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The applicant is a parent who we are OK with because of the strong relationship between the Scout and applicant. My concern is exactly that National has rejected them and if the Troop would be subject to sanctions if the applicants name showed up on an injury report or sunmer camp list.

 

I appreciate all the feedback so far.

 

Can anyone point to actual policy? The conflict is as a parent, they should be able to be present and active per BSA guidelines but National has said 'sever all ties'.

 

I wanted to have as much information available to me before approaching Council, which I'd prefer not to do if there is mo chance for the applicant.

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Do you have any idea what standard was not met?

I've never had any experience with anything like this. But to me, "...sever all ties..." is very strong language and it makes me wonder what standard, not met, can result in that language.

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I was only told by the Registrar that the applicant was rejected by National and the applicant told me about the letter they received. As of today, the Troop has not eeceived communication from Council or National.

 

There does not appear to be a publicly available copy of what the standards are that could cause someone to not meet the 'high standards' and to be placed in the 'Ineligible Volunteer' file.

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Is this a parent? Are you ok with him/her? Is the CO ok with him/her? Parents do not register with councils and don't go through background checks - and most units don't have a problem with parents attending troop meetings or campouts/hikes, etc. as long as they aren't interfering with the program.

 

"Most units" don't have a problem with unregistered parents? Hmmmmm.

 

@@lepzid, In our district we've received "encouragement" that ANY parent going on ANY activity be 1) registered as a member of the troop, and 2) complete YPT. We've followed this suggestion as has nearly all of the units in our district. Why? Because you just never know who someone is, so we allow only registered adults with YPT training to attend most events other than meetings.

 

It's good advice.

Edited by Bad Wolf

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This is an extremely sensative matter and a unit leader will NOT get much information, if any, from the council.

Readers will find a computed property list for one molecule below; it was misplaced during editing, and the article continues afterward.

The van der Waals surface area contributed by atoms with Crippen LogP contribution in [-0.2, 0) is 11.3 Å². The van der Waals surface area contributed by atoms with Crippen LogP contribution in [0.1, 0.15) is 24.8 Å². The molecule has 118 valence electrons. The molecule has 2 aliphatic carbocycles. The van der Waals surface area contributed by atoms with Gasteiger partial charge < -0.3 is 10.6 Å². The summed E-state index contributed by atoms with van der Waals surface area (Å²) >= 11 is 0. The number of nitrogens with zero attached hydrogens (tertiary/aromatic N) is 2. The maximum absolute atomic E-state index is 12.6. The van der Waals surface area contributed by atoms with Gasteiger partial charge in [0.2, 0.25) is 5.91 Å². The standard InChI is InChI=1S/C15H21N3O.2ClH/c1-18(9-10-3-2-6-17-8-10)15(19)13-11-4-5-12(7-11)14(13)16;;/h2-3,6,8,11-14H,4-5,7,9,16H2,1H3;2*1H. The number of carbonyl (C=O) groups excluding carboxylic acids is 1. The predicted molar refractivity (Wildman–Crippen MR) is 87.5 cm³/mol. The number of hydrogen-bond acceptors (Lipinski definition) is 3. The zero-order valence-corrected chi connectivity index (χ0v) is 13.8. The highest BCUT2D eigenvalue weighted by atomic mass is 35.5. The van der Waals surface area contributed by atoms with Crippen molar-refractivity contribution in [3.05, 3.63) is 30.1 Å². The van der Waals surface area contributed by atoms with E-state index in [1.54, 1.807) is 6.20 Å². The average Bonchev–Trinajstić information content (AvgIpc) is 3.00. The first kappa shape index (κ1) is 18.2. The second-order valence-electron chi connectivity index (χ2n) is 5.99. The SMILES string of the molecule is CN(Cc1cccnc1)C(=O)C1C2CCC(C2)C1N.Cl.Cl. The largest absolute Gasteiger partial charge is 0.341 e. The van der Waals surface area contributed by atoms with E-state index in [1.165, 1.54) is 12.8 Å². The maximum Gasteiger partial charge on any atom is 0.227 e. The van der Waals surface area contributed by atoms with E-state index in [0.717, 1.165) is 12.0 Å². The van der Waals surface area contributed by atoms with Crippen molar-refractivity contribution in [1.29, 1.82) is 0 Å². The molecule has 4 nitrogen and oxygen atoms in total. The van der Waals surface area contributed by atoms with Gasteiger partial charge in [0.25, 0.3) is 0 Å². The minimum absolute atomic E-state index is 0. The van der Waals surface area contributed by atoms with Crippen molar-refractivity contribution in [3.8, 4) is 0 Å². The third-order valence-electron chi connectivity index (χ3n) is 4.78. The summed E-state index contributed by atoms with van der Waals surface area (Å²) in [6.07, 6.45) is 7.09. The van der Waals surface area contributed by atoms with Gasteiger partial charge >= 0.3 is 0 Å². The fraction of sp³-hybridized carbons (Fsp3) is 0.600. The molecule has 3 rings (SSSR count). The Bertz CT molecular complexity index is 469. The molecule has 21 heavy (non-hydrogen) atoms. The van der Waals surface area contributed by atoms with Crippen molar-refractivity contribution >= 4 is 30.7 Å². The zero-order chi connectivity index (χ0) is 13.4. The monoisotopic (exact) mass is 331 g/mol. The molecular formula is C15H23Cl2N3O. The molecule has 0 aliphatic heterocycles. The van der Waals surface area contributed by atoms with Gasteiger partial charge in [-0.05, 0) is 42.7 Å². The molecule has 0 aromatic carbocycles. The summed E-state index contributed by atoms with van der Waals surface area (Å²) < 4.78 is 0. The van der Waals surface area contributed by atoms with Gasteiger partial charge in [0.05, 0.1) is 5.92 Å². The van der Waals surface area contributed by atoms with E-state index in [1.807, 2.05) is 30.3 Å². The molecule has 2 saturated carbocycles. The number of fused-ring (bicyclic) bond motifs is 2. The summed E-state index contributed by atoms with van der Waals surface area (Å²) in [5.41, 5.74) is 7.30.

In one instance of a volunteer being placed in the Ineligible Volunteer File while I was a DE, I wasn't informed of any of the matter. Heck I found out the guy was reinstated temorarily per a court order when the guy showed up to round table, and I called the SE per policy.  That's how close the info is played to the vest.

 

HOWEVER, if memory serves, the COR and/or IH does have the right to contact the SE, and speak with  the SE directly on the  matter.

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Without knowing what was identified in the background check everything is only speculation. There's always the possibility there's more than what has been disclosed thus far.

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I am a SM of my troop and have recently had an issue with a parent of a scout who is not registered.  The parent was a respected member of the community and had a great relationship with the Scout.  The parent was charged with abandonment and the story gets really strange.  Personally I believe the parent but the point is, it does not matter what I believe.  I called our Council immediately and was told that the parent could have no part in our meetings, outings, etc.  This was not to protect the specific scout, but to protect all of the boys in the troop. 

 

I informed the parent of the council's decision and gave them our district CEO's phone number (with his permission) for further discussion.

 

My recommendation it to remove your emotion and escalate the issue to the District and/or Council.  We don't get paid enough to deal with these types of issues!